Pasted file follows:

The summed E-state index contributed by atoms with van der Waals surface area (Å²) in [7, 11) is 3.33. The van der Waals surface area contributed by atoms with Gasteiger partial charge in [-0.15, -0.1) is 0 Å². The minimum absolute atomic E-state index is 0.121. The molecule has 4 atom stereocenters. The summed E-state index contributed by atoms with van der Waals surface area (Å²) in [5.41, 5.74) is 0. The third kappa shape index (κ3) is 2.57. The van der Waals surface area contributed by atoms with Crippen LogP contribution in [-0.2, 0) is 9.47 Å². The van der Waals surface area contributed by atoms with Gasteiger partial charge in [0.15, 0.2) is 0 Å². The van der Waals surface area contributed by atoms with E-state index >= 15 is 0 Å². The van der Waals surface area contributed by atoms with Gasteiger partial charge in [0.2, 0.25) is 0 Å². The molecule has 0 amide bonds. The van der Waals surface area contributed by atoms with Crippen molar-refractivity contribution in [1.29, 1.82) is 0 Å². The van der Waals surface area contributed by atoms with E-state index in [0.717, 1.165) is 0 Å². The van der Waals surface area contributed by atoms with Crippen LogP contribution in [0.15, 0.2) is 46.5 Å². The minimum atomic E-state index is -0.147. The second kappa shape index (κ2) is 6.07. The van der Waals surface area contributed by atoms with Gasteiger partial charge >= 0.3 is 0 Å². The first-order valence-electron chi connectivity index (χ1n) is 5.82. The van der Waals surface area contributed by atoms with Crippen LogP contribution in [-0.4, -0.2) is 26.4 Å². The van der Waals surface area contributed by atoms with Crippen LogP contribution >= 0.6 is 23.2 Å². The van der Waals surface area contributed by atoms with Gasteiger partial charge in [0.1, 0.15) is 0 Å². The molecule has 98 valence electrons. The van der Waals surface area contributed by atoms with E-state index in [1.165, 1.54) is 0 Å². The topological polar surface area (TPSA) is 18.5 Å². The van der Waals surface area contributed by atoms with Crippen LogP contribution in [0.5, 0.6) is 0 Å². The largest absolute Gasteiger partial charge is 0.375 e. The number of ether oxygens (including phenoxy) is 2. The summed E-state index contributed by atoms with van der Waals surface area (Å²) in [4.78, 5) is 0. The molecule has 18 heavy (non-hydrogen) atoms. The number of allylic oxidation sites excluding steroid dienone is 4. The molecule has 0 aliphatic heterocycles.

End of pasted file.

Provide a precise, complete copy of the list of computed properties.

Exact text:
The summed E-state index contributed by atoms with van der Waals surface area (Å²) in [7, 11) is 3.33. The van der Waals surface area contributed by atoms with Gasteiger partial charge in [-0.15, -0.1) is 0 Å². The minimum absolute atomic E-state index is 0.121. The molecule has 4 atom stereocenters. The summed E-state index contributed by atoms with van der Waals surface area (Å²) in [5.41, 5.74) is 0. The third kappa shape index (κ3) is 2.57. The van der Waals surface area contributed by atoms with Crippen LogP contribution in [-0.2, 0) is 9.47 Å². The van der Waals surface area contributed by atoms with Gasteiger partial charge in [0.15, 0.2) is 0 Å². The van der Waals surface area contributed by atoms with E-state index >= 15 is 0 Å². The van der Waals surface area contributed by atoms with Gasteiger partial charge in [0.2, 0.25) is 0 Å². The molecule has 0 amide bonds. The van der Waals surface area contributed by atoms with Crippen molar-refractivity contribution in [1.29, 1.82) is 0 Å². The van der Waals surface area contributed by atoms with E-state index in [0.717, 1.165) is 0 Å². The van der Waals surface area contributed by atoms with Crippen LogP contribution in [0.15, 0.2) is 46.5 Å². The minimum atomic E-state index is -0.147. The second kappa shape index (κ2) is 6.07. The van der Waals surface area contributed by atoms with Gasteiger partial charge >= 0.3 is 0 Å². The first-order valence-electron chi connectivity index (χ1n) is 5.82. The van der Waals surface area contributed by atoms with Crippen LogP contribution in [-0.4, -0.2) is 26.4 Å². The van der Waals surface area contributed by atoms with Crippen LogP contribution >= 0.6 is 23.2 Å². The van der Waals surface area contributed by atoms with Gasteiger partial charge in [0.1, 0.15) is 0 Å². The molecule has 98 valence electrons. The van der Waals surface area contributed by atoms with E-state index in [1.165, 1.54) is 0 Å². The topological polar surface area (TPSA) is 18.5 Å². The van der Waals surface area contributed by atoms with Crippen LogP contribution in [0.5, 0.6) is 0 Å². The largest absolute Gasteiger partial charge is 0.375 e. The number of ether oxygens (including phenoxy) is 2. The summed E-state index contributed by atoms with van der Waals surface area (Å²) in [4.78, 5) is 0. The molecule has 18 heavy (non-hydrogen) atoms. The number of allylic oxidation sites excluding steroid dienone is 4. The molecule has 0 aliphatic heterocycles.